Writing is like being able to put life into a snow globe. It takes the things that are too big and scary and reduces them into a form that I can put away when I want and look at from a distance. It also takes all that’s good in life and captures it into something I can take out when I want and look at close up and keep forever. It makes the bad things into something I can hold…and the good things into something I can hold onto. Both help so much that I need that little souvenir of life.

Sunday, September 25, 2011

Improper Poll: the Future is Now

I recently got to teach George Orwell’s 1984…which I first read around 1984, when everyone was either reading or rereading it. Of course it made me wonder, as such things always do, what the future would be like. What now would be like. Remember The Jetsons? Cartoon or not, how I used to covet that little TV that Elroy wore on his wrist! I used to think that if my kids someday had tiny TVs like that, they would be the Luckiest Kids Ever.

One of my all-time favorite school assignments was in sixth grade. We were supposed to predict what life would be like in the year 2000. I still remember picturing myself with poufy hair and a poufy dress. In reality—go figure—the only poufy thing about me is my stomach.

A lot of kids said we would fly to school on our desks, but considering the condition of the desks in my school—not to mention the recklessness of some of the kids—I figured that would be a scary thing. I remember predicting that people would wear disposable paper clothing and celebrate our birthdays all on the same day so that The Birthday could be made into a Monday holiday.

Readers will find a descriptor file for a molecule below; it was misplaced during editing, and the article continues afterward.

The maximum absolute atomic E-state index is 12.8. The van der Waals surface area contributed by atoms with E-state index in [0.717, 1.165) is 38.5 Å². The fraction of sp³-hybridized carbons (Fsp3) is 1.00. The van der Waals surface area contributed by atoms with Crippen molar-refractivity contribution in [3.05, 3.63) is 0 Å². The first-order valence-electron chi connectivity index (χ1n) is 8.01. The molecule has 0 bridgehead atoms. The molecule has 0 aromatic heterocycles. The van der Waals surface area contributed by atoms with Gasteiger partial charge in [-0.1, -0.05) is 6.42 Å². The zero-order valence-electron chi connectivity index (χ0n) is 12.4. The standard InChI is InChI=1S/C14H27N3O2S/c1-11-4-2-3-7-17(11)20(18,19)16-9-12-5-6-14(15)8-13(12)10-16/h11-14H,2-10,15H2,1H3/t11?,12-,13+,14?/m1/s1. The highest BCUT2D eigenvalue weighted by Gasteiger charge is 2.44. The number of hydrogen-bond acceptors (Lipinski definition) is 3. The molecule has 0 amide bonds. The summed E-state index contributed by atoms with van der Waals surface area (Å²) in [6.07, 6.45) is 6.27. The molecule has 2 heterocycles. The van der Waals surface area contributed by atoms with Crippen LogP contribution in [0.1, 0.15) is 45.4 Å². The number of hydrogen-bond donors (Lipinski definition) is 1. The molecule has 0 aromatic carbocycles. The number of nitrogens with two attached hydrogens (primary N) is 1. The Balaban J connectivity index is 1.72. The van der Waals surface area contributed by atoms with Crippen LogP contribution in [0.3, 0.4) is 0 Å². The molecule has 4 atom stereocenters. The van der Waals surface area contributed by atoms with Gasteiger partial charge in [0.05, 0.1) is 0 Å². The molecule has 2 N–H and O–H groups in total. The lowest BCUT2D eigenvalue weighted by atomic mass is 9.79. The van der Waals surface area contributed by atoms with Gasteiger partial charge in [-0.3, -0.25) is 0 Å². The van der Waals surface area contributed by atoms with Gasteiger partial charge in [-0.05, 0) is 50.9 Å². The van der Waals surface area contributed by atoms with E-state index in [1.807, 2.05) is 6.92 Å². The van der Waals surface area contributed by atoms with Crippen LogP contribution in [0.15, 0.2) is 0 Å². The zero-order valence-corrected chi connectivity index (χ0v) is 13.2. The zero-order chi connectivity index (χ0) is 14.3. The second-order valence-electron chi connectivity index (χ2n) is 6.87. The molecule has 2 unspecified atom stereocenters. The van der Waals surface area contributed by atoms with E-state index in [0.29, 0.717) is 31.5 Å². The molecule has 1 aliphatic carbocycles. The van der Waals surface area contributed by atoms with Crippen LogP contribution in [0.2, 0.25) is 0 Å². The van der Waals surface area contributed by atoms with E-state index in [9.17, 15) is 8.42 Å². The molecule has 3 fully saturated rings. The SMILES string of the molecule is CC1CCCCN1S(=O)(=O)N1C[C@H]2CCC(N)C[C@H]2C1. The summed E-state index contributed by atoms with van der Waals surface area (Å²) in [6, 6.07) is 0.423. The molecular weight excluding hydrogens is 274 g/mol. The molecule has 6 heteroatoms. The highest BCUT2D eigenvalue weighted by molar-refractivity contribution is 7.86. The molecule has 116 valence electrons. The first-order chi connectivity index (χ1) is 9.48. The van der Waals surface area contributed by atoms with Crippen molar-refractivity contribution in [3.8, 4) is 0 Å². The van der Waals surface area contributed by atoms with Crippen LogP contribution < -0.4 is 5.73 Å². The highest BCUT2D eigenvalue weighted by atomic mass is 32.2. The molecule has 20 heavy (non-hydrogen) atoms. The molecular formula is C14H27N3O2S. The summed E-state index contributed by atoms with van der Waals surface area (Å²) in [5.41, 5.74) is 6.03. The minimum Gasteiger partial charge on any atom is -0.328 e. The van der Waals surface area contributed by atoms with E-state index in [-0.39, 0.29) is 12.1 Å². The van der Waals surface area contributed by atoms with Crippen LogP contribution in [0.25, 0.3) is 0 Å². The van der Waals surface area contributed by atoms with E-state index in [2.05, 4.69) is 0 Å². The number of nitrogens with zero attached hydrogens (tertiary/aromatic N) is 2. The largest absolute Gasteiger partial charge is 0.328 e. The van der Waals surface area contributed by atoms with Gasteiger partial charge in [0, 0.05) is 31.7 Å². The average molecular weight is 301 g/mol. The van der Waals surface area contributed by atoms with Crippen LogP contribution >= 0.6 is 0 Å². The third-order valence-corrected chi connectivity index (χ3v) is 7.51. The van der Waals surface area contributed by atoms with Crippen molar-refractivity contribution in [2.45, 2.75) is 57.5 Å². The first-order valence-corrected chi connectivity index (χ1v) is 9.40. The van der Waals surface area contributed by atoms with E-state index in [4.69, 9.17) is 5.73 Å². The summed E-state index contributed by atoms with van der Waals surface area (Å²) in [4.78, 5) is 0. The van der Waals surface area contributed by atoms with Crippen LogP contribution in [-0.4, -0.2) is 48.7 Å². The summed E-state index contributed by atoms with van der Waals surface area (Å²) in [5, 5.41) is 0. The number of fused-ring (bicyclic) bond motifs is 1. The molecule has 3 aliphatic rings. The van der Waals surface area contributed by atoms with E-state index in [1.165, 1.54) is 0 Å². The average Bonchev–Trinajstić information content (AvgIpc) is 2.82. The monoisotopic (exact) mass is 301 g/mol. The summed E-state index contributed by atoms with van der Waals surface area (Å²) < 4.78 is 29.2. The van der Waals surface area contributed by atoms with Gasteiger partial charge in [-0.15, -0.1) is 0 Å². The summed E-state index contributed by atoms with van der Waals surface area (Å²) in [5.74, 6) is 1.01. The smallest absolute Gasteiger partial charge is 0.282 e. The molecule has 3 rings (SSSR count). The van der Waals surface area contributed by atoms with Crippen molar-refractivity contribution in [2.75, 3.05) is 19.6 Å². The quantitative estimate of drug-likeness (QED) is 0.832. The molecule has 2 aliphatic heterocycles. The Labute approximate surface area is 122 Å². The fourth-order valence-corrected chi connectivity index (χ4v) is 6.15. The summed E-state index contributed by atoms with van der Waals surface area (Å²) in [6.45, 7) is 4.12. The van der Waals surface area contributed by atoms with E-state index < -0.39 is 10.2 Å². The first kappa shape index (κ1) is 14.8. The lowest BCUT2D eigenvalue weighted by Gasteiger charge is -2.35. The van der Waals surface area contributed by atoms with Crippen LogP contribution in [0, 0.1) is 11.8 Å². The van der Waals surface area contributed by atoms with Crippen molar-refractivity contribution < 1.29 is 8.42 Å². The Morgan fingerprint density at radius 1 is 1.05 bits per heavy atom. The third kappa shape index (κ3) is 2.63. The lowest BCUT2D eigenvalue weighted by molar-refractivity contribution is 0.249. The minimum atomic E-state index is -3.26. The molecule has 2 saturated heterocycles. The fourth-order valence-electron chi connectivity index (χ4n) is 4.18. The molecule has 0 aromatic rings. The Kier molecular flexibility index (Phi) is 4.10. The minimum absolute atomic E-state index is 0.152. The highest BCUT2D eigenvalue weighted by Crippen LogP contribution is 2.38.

The closest thing I ever predicted, though, was when I had a dream that earrings and rings would have tiny transistor radios in them.

Have you ever made any predictions about the future that have or haven’t come true?


  1. I predicted that we would all be living underground. What was I thinking??

  2. I thought life would be just like the Jetsons' life--at least the flying around part. How disappointed I still am...

  3. I seriously can't think - I'm wondering if I even had an imagination then! Maybe this isn't menopause after all. Ah, but I did like those Jetsons!

  4. My 8th grade math teacher predicted that by the time my class graduated, the U.S. would have converted all highway signs and automobile speedometers to metric units. He bet each of us a soda. Good thing we didn't hunt him down to collect.

  5. No predictions, only amazement.

    "The year 2000. Wow, will I even be around to see that happen????"



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